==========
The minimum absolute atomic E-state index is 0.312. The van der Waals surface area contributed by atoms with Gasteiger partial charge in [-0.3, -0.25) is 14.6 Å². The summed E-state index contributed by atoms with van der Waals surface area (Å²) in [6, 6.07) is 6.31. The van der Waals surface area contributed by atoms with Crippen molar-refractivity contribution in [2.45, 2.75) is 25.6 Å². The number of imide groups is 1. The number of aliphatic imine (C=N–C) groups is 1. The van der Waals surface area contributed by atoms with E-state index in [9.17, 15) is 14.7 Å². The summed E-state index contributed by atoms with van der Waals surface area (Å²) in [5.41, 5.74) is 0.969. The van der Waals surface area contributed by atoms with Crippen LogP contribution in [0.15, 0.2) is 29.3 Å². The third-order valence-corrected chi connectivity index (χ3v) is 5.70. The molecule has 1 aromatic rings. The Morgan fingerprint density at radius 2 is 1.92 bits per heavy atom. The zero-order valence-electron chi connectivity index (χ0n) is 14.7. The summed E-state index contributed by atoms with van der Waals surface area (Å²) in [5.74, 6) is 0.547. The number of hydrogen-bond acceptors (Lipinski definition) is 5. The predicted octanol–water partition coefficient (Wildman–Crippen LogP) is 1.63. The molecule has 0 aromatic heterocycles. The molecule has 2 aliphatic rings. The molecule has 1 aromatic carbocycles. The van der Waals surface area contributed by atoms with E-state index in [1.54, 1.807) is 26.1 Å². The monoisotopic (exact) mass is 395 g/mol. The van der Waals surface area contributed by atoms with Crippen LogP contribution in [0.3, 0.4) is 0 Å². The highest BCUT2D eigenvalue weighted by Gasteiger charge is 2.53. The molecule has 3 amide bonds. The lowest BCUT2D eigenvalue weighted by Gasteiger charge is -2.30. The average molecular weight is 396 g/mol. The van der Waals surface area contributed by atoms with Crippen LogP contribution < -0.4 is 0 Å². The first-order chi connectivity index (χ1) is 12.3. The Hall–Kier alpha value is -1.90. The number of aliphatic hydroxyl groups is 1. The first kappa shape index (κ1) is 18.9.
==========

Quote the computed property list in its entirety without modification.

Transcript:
The minimum absolute atomic E-state index is 0.312. The van der Waals surface area contributed by atoms with Gasteiger partial charge in [-0.3, -0.25) is 14.6 Å². The summed E-state index contributed by atoms with van der Waals surface area (Å²) in [6, 6.07) is 6.31. The van der Waals surface area contributed by atoms with Crippen molar-refractivity contribution in [2.45, 2.75) is 25.6 Å². The number of imide groups is 1. The number of aliphatic imine (C=N–C) groups is 1. The van der Waals surface area contributed by atoms with E-state index in [9.17, 15) is 14.7 Å². The summed E-state index contributed by atoms with van der Waals surface area (Å²) in [5.41, 5.74) is 0.969. The van der Waals surface area contributed by atoms with Crippen LogP contribution in [0.15, 0.2) is 29.3 Å². The third-order valence-corrected chi connectivity index (χ3v) is 5.70. The molecule has 1 aromatic rings. The Morgan fingerprint density at radius 2 is 1.92 bits per heavy atom. The zero-order valence-electron chi connectivity index (χ0n) is 14.7. The summed E-state index contributed by atoms with van der Waals surface area (Å²) in [5.74, 6) is 0.547. The number of hydrogen-bond acceptors (Lipinski definition) is 5. The predicted octanol–water partition coefficient (Wildman–Crippen LogP) is 1.63. The molecule has 0 aromatic heterocycles. The molecule has 2 aliphatic rings. The molecule has 1 aromatic carbocycles. The van der Waals surface area contributed by atoms with E-state index in [1.54, 1.807) is 26.1 Å². The monoisotopic (exact) mass is 395 g/mol. The van der Waals surface area contributed by atoms with Crippen LogP contribution in [0.3, 0.4) is 0 Å². The highest BCUT2D eigenvalue weighted by Gasteiger charge is 2.53. The molecule has 3 amide bonds. The lowest BCUT2D eigenvalue weighted by Gasteiger charge is -2.30. The average molecular weight is 396 g/mol. The van der Waals surface area contributed by atoms with Crippen LogP contribution < -0.4 is 0 Å². The first-order chi connectivity index (χ1) is 12.3. The Hall–Kier alpha value is -1.90. The number of aliphatic hydroxyl groups is 1. The first kappa shape index (κ1) is 18.9.